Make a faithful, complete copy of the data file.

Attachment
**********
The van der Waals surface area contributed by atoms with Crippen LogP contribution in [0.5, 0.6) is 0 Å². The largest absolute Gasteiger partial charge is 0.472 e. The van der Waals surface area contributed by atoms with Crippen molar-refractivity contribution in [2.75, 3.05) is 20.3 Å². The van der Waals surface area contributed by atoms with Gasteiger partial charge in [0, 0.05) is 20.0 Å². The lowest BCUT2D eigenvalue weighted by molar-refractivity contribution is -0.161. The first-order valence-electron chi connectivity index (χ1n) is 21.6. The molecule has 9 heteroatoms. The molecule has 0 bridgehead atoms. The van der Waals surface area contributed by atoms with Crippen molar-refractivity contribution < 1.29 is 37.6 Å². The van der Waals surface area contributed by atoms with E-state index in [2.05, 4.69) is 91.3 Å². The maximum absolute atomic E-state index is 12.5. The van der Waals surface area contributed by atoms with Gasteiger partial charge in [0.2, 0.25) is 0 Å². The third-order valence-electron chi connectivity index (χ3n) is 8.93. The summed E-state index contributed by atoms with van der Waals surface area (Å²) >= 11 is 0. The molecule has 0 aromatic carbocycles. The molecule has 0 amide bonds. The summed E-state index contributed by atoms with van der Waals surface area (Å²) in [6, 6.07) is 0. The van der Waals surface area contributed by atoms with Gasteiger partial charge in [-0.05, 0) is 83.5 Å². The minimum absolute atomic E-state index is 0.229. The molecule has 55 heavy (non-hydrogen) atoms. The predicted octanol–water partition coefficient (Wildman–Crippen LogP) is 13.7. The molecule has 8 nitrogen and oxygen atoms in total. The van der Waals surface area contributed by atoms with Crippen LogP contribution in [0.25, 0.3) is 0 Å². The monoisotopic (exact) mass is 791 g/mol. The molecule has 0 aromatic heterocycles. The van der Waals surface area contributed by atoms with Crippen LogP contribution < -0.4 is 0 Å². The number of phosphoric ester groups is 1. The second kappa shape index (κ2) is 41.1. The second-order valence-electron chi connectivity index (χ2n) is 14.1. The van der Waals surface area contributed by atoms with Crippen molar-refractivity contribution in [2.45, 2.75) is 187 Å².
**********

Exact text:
The van der Waals surface area contributed by atoms with Crippen LogP contribution in [0.5, 0.6) is 0 Å². The largest absolute Gasteiger partial charge is 0.472 e. The van der Waals surface area contributed by atoms with Crippen molar-refractivity contribution in [2.75, 3.05) is 20.3 Å². The van der Waals surface area contributed by atoms with Gasteiger partial charge in [0, 0.05) is 20.0 Å². The lowest BCUT2D eigenvalue weighted by molar-refractivity contribution is -0.161. The first-order valence-electron chi connectivity index (χ1n) is 21.6. The molecule has 9 heteroatoms. The molecule has 0 bridgehead atoms. The van der Waals surface area contributed by atoms with Crippen molar-refractivity contribution < 1.29 is 37.6 Å². The van der Waals surface area contributed by atoms with E-state index in [2.05, 4.69) is 91.3 Å². The maximum absolute atomic E-state index is 12.5. The van der Waals surface area contributed by atoms with Gasteiger partial charge in [0.2, 0.25) is 0 Å². The third-order valence-electron chi connectivity index (χ3n) is 8.93. The summed E-state index contributed by atoms with van der Waals surface area (Å²) >= 11 is 0. The molecule has 0 aromatic carbocycles. The molecule has 0 amide bonds. The summed E-state index contributed by atoms with van der Waals surface area (Å²) in [6, 6.07) is 0. The van der Waals surface area contributed by atoms with Gasteiger partial charge in [-0.05, 0) is 83.5 Å². The minimum absolute atomic E-state index is 0.229. The molecule has 55 heavy (non-hydrogen) atoms. The predicted octanol–water partition coefficient (Wildman–Crippen LogP) is 13.7. The molecule has 8 nitrogen and oxygen atoms in total. The van der Waals surface area contributed by atoms with Crippen LogP contribution in [0.25, 0.3) is 0 Å². The monoisotopic (exact) mass is 791 g/mol. The molecule has 0 aromatic heterocycles. The van der Waals surface area contributed by atoms with Crippen LogP contribution < -0.4 is 0 Å². The number of phosphoric ester groups is 1. The second kappa shape index (κ2) is 41.1. The second-order valence-electron chi connectivity index (χ2n) is 14.1. The van der Waals surface area contributed by atoms with Crippen molar-refractivity contribution in [2.45, 2.75) is 187 Å².